Celiac disease: 5 things parents need to know

Dr. Dascha Weir, associate director, Boston Children’s Celiac Disease Program It may be difficult for parents to hear that their child has a chronic illness. When the diagnosis is celiac disease (CD), an autoimmune disorder caused by an intolerance to gluten, there is good news. CD is treatable by changes in diet. How it works: When food enters the stomach, it’s broken down into tiny digestible particles, which then travel through the small intestine. The small intestine is lined with villi — tiny finger-like projections that absorb nutrients from the food passing through. In celiac disease, gluten, which is a protein found in wheat, barley, rye and oats, damages the intestine and causes the villi to break down, leaving a flattened lining that can no longer absorb nutrients as effectively. Dr. Dascha C. Weir, associate director of the Celiac Disease Program in the Boston Children’s Hospital’s Division of Gastroenterology, Hepatology and Nutrition, discusses the disease and offers tips to help families recognize and manage the condition. Signs and symptoms of celiac disease The symptoms of celiac disease can be very different from child to child. In some cases, Weir says, a child may have celiac disease and not exhibit any symptoms. “Celiac disease is common, and most people don’t know that they have it,” she says. Signs and symptoms of CD in children include: abdominal pain and/or cramps abdominal...
Source: Thrive, Children's Hospital Boston - Category: Pediatrics Authors: Tags: Diseases & Conditions celiac disease Dr. Dascha Weir gluten intolerance Source Type: news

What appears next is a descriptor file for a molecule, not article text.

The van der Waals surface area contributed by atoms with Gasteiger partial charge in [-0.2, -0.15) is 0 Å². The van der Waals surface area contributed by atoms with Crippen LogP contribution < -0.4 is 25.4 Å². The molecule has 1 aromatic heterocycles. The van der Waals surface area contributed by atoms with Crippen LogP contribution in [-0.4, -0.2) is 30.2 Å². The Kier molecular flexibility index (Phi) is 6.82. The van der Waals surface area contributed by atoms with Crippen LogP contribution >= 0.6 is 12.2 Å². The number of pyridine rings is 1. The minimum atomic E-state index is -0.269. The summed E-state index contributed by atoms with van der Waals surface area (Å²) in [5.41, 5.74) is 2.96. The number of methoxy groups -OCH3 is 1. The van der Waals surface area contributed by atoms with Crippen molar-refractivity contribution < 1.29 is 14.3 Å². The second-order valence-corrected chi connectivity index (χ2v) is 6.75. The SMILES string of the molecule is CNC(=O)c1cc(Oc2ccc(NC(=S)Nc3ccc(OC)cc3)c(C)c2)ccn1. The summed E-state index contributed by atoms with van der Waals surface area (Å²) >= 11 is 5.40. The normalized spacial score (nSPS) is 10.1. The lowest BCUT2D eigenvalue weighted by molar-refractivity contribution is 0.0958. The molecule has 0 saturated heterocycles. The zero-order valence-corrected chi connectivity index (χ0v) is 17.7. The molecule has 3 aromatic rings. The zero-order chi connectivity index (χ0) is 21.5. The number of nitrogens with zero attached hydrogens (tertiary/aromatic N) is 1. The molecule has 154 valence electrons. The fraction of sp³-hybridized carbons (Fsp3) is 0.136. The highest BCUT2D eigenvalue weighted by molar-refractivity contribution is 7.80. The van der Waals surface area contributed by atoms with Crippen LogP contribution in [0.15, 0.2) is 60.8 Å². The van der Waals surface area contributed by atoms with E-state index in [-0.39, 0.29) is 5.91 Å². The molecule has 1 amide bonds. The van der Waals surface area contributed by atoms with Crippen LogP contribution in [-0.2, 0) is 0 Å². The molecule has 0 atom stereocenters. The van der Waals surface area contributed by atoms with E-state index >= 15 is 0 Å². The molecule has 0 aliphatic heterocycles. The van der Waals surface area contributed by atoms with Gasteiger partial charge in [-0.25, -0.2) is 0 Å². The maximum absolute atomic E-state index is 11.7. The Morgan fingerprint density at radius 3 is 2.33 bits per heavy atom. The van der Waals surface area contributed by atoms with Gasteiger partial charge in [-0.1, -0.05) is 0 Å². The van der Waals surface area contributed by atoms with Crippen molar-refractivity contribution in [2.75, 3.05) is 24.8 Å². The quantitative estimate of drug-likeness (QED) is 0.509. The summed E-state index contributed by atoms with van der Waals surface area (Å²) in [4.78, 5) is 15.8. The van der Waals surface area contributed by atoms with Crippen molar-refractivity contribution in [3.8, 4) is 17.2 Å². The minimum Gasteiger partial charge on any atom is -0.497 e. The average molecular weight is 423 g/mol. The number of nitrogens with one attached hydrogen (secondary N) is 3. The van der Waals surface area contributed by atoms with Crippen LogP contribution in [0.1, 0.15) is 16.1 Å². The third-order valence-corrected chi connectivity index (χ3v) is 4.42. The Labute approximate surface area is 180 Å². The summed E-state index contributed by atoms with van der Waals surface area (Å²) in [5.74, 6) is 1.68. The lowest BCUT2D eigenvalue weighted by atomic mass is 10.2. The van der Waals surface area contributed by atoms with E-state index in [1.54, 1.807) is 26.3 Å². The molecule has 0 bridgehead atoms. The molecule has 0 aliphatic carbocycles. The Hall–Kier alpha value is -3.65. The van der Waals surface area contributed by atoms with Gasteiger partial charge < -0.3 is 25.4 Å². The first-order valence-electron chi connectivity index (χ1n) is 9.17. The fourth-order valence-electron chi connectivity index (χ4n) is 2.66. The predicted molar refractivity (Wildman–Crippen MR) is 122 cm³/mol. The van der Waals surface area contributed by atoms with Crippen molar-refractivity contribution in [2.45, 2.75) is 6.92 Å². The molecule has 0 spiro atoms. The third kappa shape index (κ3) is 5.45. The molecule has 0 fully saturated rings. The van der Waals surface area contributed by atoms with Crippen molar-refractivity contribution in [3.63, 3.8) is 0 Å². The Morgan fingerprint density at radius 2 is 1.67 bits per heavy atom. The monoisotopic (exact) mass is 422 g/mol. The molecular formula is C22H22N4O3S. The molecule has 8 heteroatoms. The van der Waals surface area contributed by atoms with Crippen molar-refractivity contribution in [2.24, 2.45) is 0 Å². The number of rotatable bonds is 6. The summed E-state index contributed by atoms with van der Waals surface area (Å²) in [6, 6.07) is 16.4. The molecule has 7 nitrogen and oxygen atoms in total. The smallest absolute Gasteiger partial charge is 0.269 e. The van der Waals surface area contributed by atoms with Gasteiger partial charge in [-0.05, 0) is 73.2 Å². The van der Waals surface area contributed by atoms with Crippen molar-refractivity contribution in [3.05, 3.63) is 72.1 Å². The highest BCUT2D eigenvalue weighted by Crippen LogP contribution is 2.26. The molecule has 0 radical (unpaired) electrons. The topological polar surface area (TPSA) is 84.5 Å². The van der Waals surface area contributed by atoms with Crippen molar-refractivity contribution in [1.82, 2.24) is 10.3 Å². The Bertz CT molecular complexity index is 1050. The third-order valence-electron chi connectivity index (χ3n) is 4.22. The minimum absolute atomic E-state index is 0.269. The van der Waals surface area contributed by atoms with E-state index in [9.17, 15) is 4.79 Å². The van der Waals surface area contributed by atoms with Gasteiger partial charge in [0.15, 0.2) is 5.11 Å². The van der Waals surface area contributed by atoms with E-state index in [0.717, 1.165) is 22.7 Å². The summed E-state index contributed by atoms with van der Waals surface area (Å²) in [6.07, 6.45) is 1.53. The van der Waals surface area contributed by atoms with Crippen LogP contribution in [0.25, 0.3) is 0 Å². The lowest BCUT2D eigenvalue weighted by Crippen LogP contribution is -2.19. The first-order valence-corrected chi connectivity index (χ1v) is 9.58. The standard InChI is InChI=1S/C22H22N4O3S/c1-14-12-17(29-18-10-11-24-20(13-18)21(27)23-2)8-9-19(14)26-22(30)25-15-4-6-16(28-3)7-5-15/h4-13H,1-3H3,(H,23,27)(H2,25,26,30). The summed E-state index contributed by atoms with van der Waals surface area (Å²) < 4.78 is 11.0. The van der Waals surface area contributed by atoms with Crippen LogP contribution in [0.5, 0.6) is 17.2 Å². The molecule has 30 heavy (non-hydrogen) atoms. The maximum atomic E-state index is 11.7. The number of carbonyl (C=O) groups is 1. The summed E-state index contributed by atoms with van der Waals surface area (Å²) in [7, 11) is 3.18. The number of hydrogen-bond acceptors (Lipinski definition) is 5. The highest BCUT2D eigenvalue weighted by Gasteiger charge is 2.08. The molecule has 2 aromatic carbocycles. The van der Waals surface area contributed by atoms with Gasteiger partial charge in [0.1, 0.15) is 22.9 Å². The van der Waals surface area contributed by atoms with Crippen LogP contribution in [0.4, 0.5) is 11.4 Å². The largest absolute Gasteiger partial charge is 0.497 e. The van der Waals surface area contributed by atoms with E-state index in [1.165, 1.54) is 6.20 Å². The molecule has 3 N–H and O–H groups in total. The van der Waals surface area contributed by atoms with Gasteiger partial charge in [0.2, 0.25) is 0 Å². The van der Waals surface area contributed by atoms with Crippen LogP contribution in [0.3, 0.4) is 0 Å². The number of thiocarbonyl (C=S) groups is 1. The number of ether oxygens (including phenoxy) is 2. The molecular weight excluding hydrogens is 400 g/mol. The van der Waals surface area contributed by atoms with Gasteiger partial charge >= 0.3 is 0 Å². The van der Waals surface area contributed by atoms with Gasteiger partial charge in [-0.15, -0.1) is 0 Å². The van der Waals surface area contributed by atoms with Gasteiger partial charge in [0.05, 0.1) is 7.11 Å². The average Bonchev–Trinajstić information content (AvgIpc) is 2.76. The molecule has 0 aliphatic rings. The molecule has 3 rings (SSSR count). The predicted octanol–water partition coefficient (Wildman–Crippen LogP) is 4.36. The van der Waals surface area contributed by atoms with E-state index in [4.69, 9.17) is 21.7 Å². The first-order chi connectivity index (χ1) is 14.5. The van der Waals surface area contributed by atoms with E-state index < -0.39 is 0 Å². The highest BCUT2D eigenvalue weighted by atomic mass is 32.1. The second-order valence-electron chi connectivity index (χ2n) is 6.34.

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Conclusion: The changes in the ocular posterior structure may serve as evidence of the trigeminovascular system mechanism underlying migraine and transneuronal retrograde degeneration of the primary visual cortex, which reflects the cortical spreading depression.Eur Neurol 2018;80:130 –137
Source: European Neurology - Category: Neurology Source Type: research
Conclusions: Hyposplenia is a rare pathologic finding and often associated with hematological/oncological and autoimmune diseases. Furthermore,  altered B-mode US appearance and a pathological CEUS pattern are frequently found. However, the clinical implication, especially regarding splenic function remains obscure to date.Digestion
Source: Digestion - Category: Gastroenterology Source Type: research
Conclusion: Although exploratory in nature and with a pilot character, this study highlights the potential role of microbiota manipulations in IBS and describes a novel association of intestinalAkkermansia and pain modulation.Digestion
Source: Digestion - Category: Gastroenterology Source Type: research
Sonja Vu čković, Dragana Srebro, Katarina Savić Vujović, Čedomir Vučetić, Milica Prostran
Source: Frontiers in Pharmacology - Category: Drugs & Pharmacology Source Type: research
“I’m a medical student. Which specialty should I choose and what skills will a future doctor need?” “I’m in radiology. Looking at the recent advancements in medical technology, was it a wise choice or should I train myself in something different, too?” These are the questions I most frequently receive after my keynote speeches. While all should be aware of their own physical and intellectual capabilities, here are a few pieces of advice which skills to concentrate on based on the current and future trends in healthcare. The most significant trends in healthcare Artificial intelligence, w...